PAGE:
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Topic: Equilibrium Constant Equations  (Read 345 times)

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Offline Phoebe

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Equilibrium Constant Equations
« on: August 14, 2019, 04:01:35 AM »
Hello :)

This is my first post, nice to meet you all, I'm hoping you might share some chemistry wisdom with me.

I'm working through a couple of questions, and feel very uncertain about my progress, please tell me if I've gone rogue.

The first question asks me to write a balanced chemical equation for the dissociation of CH3COOH in water, including the phase state of each chemical species, my answer is:

                                              CH3COOH (aq) + H2O(l) :rarrow: CH3COO-(aq) + H3O-(aq)

The second question is:

Based on your chemical equation in the previous question, write an expression for corresponding equilibrium constant for acid dissociation Ka in terms of the concentrations of the species involved (hint: which one of the species is NOT included in the expression?)

This question is where I'm stuck - Have I written the original equation wrong?



The third question is:

The equilibrium constant for acid dissociation of acetic acid, Ka = 1.8x10-5. Explain what this tells us about the favoured direction of the equilibrium (i.e. does it favour reactants or products)?

I think: Acetic acid is a weak acid, meaning it will sparingly donate a proton (ionise) in water, The equilibrium lies to the left – it favours the reactants. Ka << 1

But again, my grip on this is (clearly) tenuous.

Grateful for any and all insight.

Offline AWK

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Re: Equilibrium Constant Equations
« Reply #1 on: August 14, 2019, 04:14:19 AM »
http://www.chembuddy.com/?left=pH-calculation&right=bronsted-lowry-theory
or any textbook that concerns acid-base theories.
AWK

Offline mjc123

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Re: Equilibrium Constant Equations
« Reply #2 on: August 14, 2019, 04:33:48 AM »
Your equation is correct, except it should be H3O+, not H3O-. Just a typo, I'm sure.

Offline Phoebe

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Re: Equilibrium Constant Equations
« Reply #3 on: August 14, 2019, 05:05:24 AM »
Thanks, Ok - I'll review acids and base theory and hope for clarity the second time around.

Thanks to you both for taking the time to look over my question.

Offline Babcock_Hall

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Re: Equilibrium Constant Equations
« Reply #4 on: August 14, 2019, 10:33:43 AM »
With respect to your third question, your discussion of where the equilibrium lies looks OK to me, although you could couch your answer in terms of the equilibrium concentrations of the products and reactants.

Offline sunkal

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Re: Equilibrium Constant Equations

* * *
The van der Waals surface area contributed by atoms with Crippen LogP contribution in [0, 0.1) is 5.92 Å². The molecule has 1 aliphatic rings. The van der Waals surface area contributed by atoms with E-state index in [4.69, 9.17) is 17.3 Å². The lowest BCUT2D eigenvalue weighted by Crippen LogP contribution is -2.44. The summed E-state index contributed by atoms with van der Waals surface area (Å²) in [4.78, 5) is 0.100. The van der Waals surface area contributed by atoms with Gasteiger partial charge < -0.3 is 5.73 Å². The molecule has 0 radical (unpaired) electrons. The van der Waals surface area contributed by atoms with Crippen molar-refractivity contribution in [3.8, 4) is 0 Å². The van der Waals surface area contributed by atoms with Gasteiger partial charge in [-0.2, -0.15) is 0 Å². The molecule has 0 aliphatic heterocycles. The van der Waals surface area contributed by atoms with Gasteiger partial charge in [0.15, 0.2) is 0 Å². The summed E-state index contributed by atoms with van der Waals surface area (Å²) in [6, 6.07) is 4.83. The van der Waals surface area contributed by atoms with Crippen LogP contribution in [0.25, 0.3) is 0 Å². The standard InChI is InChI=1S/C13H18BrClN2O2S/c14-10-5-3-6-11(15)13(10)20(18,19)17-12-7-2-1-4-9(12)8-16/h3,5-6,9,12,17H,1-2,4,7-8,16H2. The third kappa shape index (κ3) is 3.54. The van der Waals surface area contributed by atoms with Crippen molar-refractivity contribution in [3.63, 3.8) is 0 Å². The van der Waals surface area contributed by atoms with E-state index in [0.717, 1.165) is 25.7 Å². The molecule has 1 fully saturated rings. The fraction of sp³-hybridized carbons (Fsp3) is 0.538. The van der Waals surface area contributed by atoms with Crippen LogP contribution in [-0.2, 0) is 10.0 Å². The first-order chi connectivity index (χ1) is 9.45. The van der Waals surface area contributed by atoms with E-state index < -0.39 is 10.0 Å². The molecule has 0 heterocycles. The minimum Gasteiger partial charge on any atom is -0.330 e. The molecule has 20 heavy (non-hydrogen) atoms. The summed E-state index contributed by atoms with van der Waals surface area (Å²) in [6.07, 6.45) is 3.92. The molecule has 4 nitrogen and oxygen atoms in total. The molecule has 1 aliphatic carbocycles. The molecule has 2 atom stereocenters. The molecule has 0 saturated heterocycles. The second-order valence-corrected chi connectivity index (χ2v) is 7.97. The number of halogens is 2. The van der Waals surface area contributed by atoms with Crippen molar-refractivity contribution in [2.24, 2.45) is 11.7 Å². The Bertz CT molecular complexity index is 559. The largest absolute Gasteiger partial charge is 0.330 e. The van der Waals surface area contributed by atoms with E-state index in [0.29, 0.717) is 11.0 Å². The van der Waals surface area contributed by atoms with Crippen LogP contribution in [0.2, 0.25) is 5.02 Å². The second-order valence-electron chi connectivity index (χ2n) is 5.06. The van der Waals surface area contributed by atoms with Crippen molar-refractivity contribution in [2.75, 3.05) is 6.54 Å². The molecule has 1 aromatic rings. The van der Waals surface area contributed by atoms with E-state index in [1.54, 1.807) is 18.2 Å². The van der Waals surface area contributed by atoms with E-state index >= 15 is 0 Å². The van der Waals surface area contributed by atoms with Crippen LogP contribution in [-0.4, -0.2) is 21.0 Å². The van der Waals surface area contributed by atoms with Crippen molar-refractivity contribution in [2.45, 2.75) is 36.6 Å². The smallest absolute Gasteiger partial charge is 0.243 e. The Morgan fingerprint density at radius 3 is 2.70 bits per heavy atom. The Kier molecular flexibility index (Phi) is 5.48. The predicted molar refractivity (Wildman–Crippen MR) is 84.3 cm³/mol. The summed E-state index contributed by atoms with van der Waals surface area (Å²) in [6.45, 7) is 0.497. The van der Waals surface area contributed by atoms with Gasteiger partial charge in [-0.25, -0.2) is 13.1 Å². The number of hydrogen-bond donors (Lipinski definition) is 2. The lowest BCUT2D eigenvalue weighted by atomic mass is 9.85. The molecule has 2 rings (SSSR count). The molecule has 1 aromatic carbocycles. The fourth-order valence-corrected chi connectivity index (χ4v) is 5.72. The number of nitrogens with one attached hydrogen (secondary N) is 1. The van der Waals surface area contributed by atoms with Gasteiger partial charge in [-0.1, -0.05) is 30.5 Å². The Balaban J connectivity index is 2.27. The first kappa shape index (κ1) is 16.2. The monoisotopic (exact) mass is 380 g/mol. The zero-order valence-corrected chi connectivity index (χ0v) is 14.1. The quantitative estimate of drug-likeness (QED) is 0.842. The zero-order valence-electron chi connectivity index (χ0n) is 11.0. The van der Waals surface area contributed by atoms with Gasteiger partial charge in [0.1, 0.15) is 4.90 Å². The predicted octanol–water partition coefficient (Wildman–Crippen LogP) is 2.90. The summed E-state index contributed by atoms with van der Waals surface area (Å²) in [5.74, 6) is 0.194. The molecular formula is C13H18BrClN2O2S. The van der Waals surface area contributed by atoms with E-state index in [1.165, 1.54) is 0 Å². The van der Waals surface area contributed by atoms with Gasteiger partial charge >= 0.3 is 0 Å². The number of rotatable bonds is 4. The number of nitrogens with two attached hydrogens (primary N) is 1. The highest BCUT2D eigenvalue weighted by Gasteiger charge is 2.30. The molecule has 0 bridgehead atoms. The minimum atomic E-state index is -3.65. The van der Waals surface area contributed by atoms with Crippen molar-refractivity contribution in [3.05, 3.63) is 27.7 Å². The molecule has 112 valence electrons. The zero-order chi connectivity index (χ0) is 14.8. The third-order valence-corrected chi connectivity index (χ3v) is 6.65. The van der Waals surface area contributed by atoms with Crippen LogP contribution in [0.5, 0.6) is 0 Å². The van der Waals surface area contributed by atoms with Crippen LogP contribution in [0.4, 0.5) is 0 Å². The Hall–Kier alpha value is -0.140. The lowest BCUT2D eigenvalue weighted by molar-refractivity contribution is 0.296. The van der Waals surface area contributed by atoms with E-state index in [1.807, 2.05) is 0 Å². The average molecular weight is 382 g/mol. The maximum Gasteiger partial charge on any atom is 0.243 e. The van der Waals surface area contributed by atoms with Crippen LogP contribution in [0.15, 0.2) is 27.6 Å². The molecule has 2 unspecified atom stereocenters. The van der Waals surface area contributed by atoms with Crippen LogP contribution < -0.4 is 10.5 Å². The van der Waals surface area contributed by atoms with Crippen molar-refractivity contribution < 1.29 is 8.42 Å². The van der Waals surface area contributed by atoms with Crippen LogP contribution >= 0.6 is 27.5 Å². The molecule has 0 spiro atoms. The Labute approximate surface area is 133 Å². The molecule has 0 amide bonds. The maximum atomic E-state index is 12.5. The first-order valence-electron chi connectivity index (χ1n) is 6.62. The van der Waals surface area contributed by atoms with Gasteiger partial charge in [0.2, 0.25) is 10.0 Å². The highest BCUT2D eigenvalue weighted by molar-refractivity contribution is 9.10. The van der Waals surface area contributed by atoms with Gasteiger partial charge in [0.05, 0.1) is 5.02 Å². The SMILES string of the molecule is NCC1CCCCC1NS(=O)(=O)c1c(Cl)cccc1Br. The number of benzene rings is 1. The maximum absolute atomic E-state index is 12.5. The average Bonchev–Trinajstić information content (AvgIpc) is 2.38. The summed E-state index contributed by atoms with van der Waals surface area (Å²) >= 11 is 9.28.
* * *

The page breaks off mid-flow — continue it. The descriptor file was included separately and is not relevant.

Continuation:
« Reply #5 on: August 14, 2019, 02:43:46 PM »
Phoebe,

With respect to your second question, what you need to know is:
For the generic equation  A (aq) + C (aq) + D (l) = E (s) + F (aq), K = [F]eqm / ([A]eqm [C]eqm).  Notice that only the ones with (aq) appear in the equilibrium constant expression. The solid and the liquid do not appear. The reason is that their molarities are constants at the given temperature.  Note: I couldn't use B as a reactant, since when I put it in square brackets, it is understood as bolding, and everything after that appears in bold.

For the ionization of weak acid the K is symbolized as Ka. Otherwise, the above applies in that case also.

Offline Borek

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Re: Equilibrium Constant Equations
« Reply #6 on: August 14, 2019, 04:49:29 PM »
I couldn't use B as a reactant, since when I put it in square brackets, it is understood as bolding

https://www.chemicalforums.com/index.php?topic=59314.msg212349#msg212349
ChemBuddy chemical calculators - stoichiometry, pH, concentration, buffer preparation, titrations.info, pH-meter.info

Offline sunkal

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Re: Equilibrium Constant Equations
« Reply #7 on: August 14, 2019, 05:46:30 PM »
https://www.chemicalforums.com/index.php?topic=59314.msg212349#msg212349

Thank you very much, Borek. I understand there are two solutions for the issue I faced.

Offline Phoebe

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Re: Equilibrium Constant Equations
« Reply #8 on: August 18, 2019, 11:35:34 PM »
Hello everyone - Apologies for my slow reply, it's the end of semester for me and I had to drop chemistry for a few days to focus on more pressing deadlines.

I wanted to thank everybody who commented on my post. Chemistry is new to me and I'm really enjoying it, tho it does feel very unfamiliar, I've found that sometimes I encounter a question (like the chemical equilibrium one) phrased in such a way it seems impenetrable, when in fact the concept is quite simple.
 
It took me a while to digest but now I understand that because aA and bB don't fully react, their concentration remains greater than the products cC and dD, thus equilibrium favours the reactants. Also H2O and solids are not included in the expression, which would look something like:   

                 Ka = [CH3COO-] x [H3O+]
                         -------------------------------
                         [CH3COOH]


I really appreciate everyone's comments, they really helped crystallise the concepts for me. Thank you

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